At the beginning, a woman’s voice can be heard, describing the self-confident and strong-willed Jamila, a young Kyrgyz woman who is the protagonist of Chingiz Aitmatov’s eponymous 1958 novel. It’s World War II and her husband is at the front, she’s unhappy in her arranged marriage and decides to break with tradition and elope with her great love. A famous literary heroine, Jamila turns out to be an ideal subject for director Aminatou Echard to start conversations with women in Kyrgyzstan and gain access to their world. The topic is by no means an innocuous one. For whether the women are speaking about Jamila or about their own lives, it quickly becomes clear how powerful the conflicts, longings, and desires for self-determination still are. Echard shot her film on silent Super-8 film, recording the sound separately, yet the materiality of the film never feels retro. Instead, the film connects literature, reality and the present. The result is a set of carefully composed portraits whose beauty reflects both the candour of Aitmatov’s novel and the strength of today’s Jamilas.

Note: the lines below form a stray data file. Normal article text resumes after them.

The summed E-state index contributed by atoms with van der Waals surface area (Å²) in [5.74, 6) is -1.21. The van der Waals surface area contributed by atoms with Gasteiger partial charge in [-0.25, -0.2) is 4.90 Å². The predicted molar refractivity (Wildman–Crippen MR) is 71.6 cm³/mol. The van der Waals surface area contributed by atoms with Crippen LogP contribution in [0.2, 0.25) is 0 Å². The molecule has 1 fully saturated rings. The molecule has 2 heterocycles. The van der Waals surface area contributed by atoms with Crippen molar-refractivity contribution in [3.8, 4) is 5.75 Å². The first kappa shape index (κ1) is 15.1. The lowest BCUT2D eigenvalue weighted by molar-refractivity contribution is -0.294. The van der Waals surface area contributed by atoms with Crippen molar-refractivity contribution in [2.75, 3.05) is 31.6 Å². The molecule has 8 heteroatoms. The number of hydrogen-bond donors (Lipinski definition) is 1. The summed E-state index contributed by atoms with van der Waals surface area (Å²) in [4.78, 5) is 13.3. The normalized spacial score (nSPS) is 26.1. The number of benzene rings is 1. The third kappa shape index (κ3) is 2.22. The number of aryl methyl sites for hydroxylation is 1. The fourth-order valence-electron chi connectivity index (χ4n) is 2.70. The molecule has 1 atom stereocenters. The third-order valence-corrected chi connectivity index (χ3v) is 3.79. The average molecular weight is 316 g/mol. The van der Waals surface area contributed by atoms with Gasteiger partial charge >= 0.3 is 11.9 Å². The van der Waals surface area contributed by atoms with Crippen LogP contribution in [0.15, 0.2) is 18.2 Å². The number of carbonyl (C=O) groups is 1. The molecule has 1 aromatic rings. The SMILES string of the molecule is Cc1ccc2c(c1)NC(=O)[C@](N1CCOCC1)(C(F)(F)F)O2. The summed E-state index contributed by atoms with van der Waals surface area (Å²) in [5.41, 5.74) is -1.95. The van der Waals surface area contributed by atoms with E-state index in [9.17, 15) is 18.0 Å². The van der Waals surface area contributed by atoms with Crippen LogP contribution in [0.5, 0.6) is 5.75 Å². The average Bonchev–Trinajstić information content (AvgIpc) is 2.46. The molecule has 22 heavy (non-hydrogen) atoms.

Kirghiz, Uzbek, Russian, English, French
Documentary form84’ · Colour
Born in Les Lilas, France in 1973. She studied Music, Performing Arts and Film Studies. In 2000, she completed a master’s degree in Ethnomusicology, and a year later a master’s degree in Documentary Film. Since 2006, she has led film education workshops. Djamilia is her first feature film.Filmography
2004 Gens de Potosi (People of Potosi); 43 min. 2008 Esquisses kirghizes (Kirghiz Sketches); 10 min. 2011 Broadway; 50 min. 2015 (Marco); 47 min. 2018 Djamilia
Bio- & filmography as of Berlinale 2018